Fauna and Flora

Male Bluethroat (Photo credit : JP TILLY)

Biology / Ecology

The Nantes white-throated Bluethroat (Luscinia svecica namnetum) is an endemic subspecies of the French Atlantic coast that belongs to the Muscicapidae family. It has the size of a robin (13-14 cm). The male has an azure plastron punctuated with a small white spot, finely edged in black and then with a large red stripe. The less vividly colored female has a whitish throat and breast.

Migratory species, it winters mainly in Portugal and up to North Africa. It arrives in the salt marshes in mid-March and breeds from April to June. It installs its nest in a depression on the ground, sheltered from a scrub. For nesting, this species prefers the slopes separating two salt bassins, especially if they are colonized by thick woody soda (Sueda vera) or blackthorn (Prunus spinosa) bushes. Probably due to the rarety of this type of vegetation, the species has recently adapted to other wetlands such as reed beds, sedge habitats or wet meadows with bushy vegetation. It also frequents these environments after reproduction or during migration.

It feeds on invertebrates (insects, molluscs, spiders, small crustaceans), most of which are taken from moist soil, especially bare vases.

Protection and conservation status

Protected species in France, listed in Annex I of the Birds Directive.

It is classified as “Low consideration” on the red list of nesting birds in France and Pays-de-la-Loire.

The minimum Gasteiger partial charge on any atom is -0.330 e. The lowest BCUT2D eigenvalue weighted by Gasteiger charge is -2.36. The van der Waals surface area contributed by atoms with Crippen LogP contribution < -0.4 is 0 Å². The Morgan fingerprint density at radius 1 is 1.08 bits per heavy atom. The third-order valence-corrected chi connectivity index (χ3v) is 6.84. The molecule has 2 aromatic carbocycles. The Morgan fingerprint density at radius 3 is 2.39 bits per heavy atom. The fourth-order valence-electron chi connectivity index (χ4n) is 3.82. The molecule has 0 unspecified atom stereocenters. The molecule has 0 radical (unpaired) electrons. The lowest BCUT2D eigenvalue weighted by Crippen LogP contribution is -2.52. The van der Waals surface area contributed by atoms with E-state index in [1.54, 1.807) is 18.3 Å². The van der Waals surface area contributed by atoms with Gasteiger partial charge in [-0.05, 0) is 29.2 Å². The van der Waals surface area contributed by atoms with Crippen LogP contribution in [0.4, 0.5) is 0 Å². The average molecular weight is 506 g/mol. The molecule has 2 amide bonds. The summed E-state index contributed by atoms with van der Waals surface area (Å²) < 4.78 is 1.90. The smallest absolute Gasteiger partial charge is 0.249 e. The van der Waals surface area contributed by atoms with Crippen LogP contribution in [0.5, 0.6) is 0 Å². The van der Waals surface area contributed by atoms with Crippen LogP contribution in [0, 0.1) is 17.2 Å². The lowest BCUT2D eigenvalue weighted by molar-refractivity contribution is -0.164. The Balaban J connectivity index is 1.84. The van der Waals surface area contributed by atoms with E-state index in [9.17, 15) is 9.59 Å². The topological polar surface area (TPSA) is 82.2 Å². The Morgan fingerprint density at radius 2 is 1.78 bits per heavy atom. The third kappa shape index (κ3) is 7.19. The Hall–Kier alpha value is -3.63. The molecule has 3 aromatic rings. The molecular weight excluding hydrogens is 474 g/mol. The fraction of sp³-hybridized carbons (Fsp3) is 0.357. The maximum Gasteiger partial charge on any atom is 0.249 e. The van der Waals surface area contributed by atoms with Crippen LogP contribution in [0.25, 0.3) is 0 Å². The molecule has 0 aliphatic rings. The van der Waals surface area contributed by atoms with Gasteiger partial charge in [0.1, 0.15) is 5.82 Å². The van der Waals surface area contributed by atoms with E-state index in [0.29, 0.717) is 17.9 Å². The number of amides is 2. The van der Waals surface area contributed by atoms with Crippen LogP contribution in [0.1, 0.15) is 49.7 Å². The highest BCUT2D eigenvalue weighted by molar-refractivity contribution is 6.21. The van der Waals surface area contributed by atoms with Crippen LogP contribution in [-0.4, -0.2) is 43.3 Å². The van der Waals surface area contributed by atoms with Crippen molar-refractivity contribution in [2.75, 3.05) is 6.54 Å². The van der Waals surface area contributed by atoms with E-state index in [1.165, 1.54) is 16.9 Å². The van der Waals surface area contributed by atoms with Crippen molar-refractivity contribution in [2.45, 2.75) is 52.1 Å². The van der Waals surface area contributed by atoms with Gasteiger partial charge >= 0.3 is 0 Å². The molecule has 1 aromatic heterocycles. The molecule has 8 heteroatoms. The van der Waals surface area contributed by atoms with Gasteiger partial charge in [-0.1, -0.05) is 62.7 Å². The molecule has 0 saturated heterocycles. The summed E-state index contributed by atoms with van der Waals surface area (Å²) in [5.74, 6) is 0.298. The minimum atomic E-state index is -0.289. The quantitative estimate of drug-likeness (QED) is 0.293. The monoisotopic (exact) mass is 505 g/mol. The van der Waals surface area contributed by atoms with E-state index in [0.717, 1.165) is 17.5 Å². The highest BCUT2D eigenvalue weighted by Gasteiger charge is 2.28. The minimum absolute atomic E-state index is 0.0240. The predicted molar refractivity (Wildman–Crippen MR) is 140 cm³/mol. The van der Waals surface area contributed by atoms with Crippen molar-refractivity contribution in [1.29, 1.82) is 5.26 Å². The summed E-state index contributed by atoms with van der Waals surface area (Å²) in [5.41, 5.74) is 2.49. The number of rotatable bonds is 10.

Distribution and status of populations on Natura 2000 sites

In France, this subspecies occurs from the Arcachon basin to Mont St-Michel where it comes into contact with another subspecies Luscinia svecica cyanecula.

In Europe, the species is considered to be stable or increasing slightly. The French population of Black-throated Gorgebleue of Nantes would represent only 5,500 to 9,500 pairs (2013, Roché et al.). The Brière marshes now constitute the French stronghold of this subspecies with 3,500 to 4,400 males (Marquet et al, 2014).

In the area covered by the LIFE Sallina project, the workforce is as follows:

– Between 100 and 300 breeding pairs on the Natura 2000 site Marais breton and Ile de Noirmoutier (2017)

– About 800 breeding pairs identified in 2012 in the Guérande and Mès salt basins. A follow-up planned for 2020 will make it possible to clarify this information.

Conservation objectives / threats / actions planned in LIFE

This subspecies is threatened in salt marshes by the intensification of maintenance practices for slope vegetation.

Actions favorable to the conservation of the species are:

– Ensure traditional salt exploitation (maintenance of scrubs areas during works, calendar of mechanical interventions, etc.).

– Maintain bushy vegetation with woody soda for nesting.

– Maintain a mosaic of exploited and non-exploited plots on the scale of the salt marshes.

– Maintain song posts (scattered willows) within the reed beds, avoiding their development.

The actions planned in LIFE are to maintain a traditional salt exploitation as well as a mosaic of habitats will therefore be favorable to this species.

Specific follow-ups are planned to refine the size of the population of the Loire region.